Since this post, I've written two more exercises, neither of them especially good. After some thought and a reread, I thought I would post the first exercise I wrote, just for fun.
I'll note again that I don't do humor so well, and I'm doing it deliberately here, which means it's probably all the less good. Also, before I hear from anyone telling me I don't write especially well, this is an exercise, not a finished piece. I didn't edit it really at all in the typing.
The applause seemed pretty minimal, when they called my name, but then what did I know? Maybe they applauded like that for Don McLean, no whistles or anything, just putting their hands together like you'd clap for a guest speaker at the meetings. Holding back some cherry love for after.
I had Susie by the neck as I walked up to the stage. I slung her over my shoulder going up to the mike. My mom got me this shiny silver strap for her, and I thought it looked silly on an acoustic, but I put it on her anyway because I love my mom.
I dug down in my vocal register. "Hello, I'm John Cash." No one laughed. Or at least I didn't hear them. Maybe the acoustics were funny. I waved to the varicolored silhouettes, squinting under the stage lights. "Yeah, hey. Billy Myers. Hope you like what I'm puttin' down tonight."
I started with "Brandy," one of my favorites. I really rock at making Susie do the "doo-doo-doo"s at the end of the chorus, the part after "my life, my love and my lady is the sea," where I'd normally need backup singers. But I just strum away on Susie and it sounds almost as good. When I was done they applauded again, maybe a little less than when I came up on stage. Probably because I was a teensy bit flat during the bridge. The microphone is supposed to hide that kind of thing.
"Thank you," I said. "Now, you all can feel free to sing along with this next one. The lyrics even say so." I laughed a little, but I still couldn't hear anyone laughing with me. It was "Sergeant Pepper" next. I majorly challenged myself learning that one for one acoustic guitar, but the arrangement turned out really well.
About halfway through I heard a funny low noise from the back of the auditorium. Like a moo? Was someone mooing? I missed a couple of words while I tried to see back there, but my fingers just kept doing what they do best, chord after chord on sweet Susie.
I finished off with a big "Bill-eee Sheeeeears!" and strummed the last chord way fast on Susie like a flamenco player. "Woo!" The applause was funny, kind of scattered, and more mooing seemed to emanate from the back. Was there actually an animal back there? Had a cow wandered into the auditorium?
"Thanks, everybody!" I wiped my forehead. "All right. Just one more. This is a Myers original, and all you lovers out there can just cuddle up."
Another funny sound from the audience, like a murmur. Maybe the sound was bad, the amps too quiet or something, and they were unhappy about not hearing me well enough.
The song was called "My Love Is Kind," and it's the best song I've ever written. These folks here in the Butler Auditorium tonight were so lucky to be hearing it played in public for the first time. It may only be a middle school auditorium but it was a legitimate open-mike coffeehouse, Walt told me so. (Walt's my sponsor.) He said anybody might be there, even record-company people. They don't come out to Omaha that often, I'll bet, but you never know.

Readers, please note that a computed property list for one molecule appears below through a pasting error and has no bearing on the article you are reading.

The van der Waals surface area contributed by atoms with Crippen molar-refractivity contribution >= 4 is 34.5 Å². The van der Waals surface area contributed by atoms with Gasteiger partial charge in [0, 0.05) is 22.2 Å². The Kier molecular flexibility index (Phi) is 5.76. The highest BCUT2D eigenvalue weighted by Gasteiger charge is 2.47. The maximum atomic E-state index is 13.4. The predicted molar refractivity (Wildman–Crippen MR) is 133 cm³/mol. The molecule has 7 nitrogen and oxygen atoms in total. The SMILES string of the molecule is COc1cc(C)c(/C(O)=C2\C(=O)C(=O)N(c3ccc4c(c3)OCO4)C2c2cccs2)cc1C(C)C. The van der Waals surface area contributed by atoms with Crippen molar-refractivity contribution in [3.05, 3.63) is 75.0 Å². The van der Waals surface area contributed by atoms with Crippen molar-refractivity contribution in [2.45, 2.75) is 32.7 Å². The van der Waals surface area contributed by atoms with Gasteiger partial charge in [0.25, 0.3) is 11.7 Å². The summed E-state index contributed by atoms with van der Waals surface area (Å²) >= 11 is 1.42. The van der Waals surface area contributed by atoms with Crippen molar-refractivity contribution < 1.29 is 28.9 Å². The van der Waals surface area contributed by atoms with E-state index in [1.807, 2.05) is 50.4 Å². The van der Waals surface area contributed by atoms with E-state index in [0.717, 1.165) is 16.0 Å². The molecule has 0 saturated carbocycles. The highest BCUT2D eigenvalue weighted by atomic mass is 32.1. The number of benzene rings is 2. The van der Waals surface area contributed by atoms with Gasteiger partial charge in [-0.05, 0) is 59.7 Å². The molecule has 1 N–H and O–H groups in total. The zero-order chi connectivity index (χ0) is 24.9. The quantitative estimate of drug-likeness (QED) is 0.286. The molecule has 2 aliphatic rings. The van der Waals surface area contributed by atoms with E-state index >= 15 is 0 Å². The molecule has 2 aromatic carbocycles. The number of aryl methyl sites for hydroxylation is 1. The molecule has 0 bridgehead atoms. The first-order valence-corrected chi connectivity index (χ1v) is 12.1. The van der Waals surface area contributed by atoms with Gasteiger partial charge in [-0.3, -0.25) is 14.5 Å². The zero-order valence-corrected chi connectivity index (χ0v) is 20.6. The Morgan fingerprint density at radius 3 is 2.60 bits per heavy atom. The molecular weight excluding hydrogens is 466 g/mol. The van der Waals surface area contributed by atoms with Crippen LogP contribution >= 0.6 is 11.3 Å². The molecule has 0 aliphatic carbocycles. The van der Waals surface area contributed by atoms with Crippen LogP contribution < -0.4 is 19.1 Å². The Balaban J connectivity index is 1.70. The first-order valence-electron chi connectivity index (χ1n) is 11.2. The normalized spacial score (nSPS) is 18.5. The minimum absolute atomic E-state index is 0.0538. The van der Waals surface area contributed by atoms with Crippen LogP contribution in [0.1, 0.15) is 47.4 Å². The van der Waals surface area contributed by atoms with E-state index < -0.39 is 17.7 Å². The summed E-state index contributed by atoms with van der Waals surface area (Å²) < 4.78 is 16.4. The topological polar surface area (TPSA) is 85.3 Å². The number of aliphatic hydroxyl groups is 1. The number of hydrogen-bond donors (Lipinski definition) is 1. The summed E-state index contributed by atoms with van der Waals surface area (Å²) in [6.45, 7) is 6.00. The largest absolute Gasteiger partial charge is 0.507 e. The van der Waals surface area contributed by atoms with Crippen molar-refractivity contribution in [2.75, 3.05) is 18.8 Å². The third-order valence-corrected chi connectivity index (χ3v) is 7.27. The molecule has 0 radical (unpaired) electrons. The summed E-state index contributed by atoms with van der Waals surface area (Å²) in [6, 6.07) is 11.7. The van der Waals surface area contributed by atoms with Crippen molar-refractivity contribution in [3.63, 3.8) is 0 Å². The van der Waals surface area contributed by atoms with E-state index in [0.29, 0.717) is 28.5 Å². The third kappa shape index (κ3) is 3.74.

I got to the high note in the bridge - "soooooo much" - when the mooing started again, this time louder. I still didn't know what it was, but it seemed to be everywhere from the audience, really loud. Maybe somebody performing had a cow act and they'd gotten loose. I couldn't see, with the lights.
A tear came to my eye as I sang the last repeat of the chorus. I'd practiced that tear at home in front of my mirror, but there on stage it was totally authentic. I was really feeling the kindness of my love in the song. The mooing was so loud that I almost couldn't hear the last few spaced-out notes of the final, shimmering chord.
"Thank you, good night!" I called into the mike and hustled off the stage. That's a trick I noticed in watching a lot of live shows on YouTube: you always gotta get off stage quick and let the cheers nurse you back on for the encore.
I nearly hit Jack in the face with Susie as I came offstage. Jack was the coffeehouse organizer. "Hey!" I said. I was so pumped from performing for an adoring crowd. "That was awesome, wasn't it?" I thought I heard some cows or something but there was a really great energy from the audience."
Jack gave me a pained little smile. Jealousy. "Sure, Billy."
"I mean, just listen to that!" From the auditorium, such a ruckus of mooing. "I guess that's how they show they like it in coffeehouses? By mooing? It's weird, but it's probly like snapping. When they snap for poetry."
"Uh, yeah," said Jack.
"They're really mooing like crazy! Maybe I should go out for my encore now."
"No!" Jack said sharply, and caught my arm. "Say, um...Why don't I have my sister buy you a beer? Down the street at McGoohan's? She's a nice gal, only a couple years older than you."
"I don't drink beer anymore," I said. "Besides, it's my responsibility as an artist. Encores are like a given these days. They could turn into a mob if I don't play some more!"
"She'll buy you a Coke, then," said Jack. "They might turn into a mob if you do play some more. Sheila!"
A pretty lady in a green sleeveless blouse dashed out from the hallway leading to the rehearsal room. "Jesus, what?"
"This is Billy Myers. Take him somewhere, okay?" Jack went out on stage to the still-noisy crowd.
I hardly noticed. Sheila was a vision in polyester. "Hell-oo."
She offered an uncertain smile and tucked her hair behind her ear. "Hi, there."